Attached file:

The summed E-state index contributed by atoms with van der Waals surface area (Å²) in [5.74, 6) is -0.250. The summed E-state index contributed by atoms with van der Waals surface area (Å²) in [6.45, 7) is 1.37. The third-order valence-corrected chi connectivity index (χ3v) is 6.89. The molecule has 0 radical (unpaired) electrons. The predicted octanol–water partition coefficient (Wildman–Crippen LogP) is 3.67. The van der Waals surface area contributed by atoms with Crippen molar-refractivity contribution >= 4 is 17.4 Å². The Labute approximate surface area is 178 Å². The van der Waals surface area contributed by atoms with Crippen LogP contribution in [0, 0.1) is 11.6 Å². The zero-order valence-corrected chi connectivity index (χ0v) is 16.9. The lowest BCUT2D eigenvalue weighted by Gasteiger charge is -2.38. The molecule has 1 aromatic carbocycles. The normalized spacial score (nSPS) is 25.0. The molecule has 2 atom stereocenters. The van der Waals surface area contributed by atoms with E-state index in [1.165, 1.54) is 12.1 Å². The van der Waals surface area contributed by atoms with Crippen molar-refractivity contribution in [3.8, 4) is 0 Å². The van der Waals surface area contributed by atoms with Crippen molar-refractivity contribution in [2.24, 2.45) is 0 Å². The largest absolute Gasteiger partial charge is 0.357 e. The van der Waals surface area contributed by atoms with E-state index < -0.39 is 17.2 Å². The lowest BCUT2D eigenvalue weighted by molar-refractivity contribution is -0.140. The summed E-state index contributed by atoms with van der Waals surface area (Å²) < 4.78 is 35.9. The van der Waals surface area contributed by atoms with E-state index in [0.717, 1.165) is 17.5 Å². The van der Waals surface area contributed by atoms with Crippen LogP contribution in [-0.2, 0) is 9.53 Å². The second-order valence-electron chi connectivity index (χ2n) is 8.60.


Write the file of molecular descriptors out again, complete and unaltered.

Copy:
The summed E-state index contributed by atoms with van der Waals surface area (Å²) in [5.74, 6) is -0.250. The summed E-state index contributed by atoms with van der Waals surface area (Å²) in [6.45, 7) is 1.37. The third-order valence-corrected chi connectivity index (χ3v) is 6.89. The molecule has 0 radical (unpaired) electrons. The predicted octanol–water partition coefficient (Wildman–Crippen LogP) is 3.67. The van der Waals surface area contributed by atoms with Crippen molar-refractivity contribution >= 4 is 17.4 Å². The Labute approximate surface area is 178 Å². The van der Waals surface area contributed by atoms with Crippen LogP contribution in [0, 0.1) is 11.6 Å². The zero-order valence-corrected chi connectivity index (χ0v) is 16.9. The lowest BCUT2D eigenvalue weighted by Gasteiger charge is -2.38. The molecule has 1 aromatic carbocycles. The normalized spacial score (nSPS) is 25.0. The molecule has 2 atom stereocenters. The van der Waals surface area contributed by atoms with E-state index in [1.165, 1.54) is 12.1 Å². The van der Waals surface area contributed by atoms with Crippen molar-refractivity contribution in [3.8, 4) is 0 Å². The van der Waals surface area contributed by atoms with Crippen molar-refractivity contribution in [2.24, 2.45) is 0 Å². The largest absolute Gasteiger partial charge is 0.357 e. The van der Waals surface area contributed by atoms with E-state index < -0.39 is 17.2 Å². The lowest BCUT2D eigenvalue weighted by molar-refractivity contribution is -0.140. The summed E-state index contributed by atoms with van der Waals surface area (Å²) < 4.78 is 35.9. The van der Waals surface area contributed by atoms with E-state index in [0.717, 1.165) is 17.5 Å². The van der Waals surface area contributed by atoms with Crippen LogP contribution in [-0.2, 0) is 9.53 Å². The second-order valence-electron chi connectivity index (χ2n) is 8.60.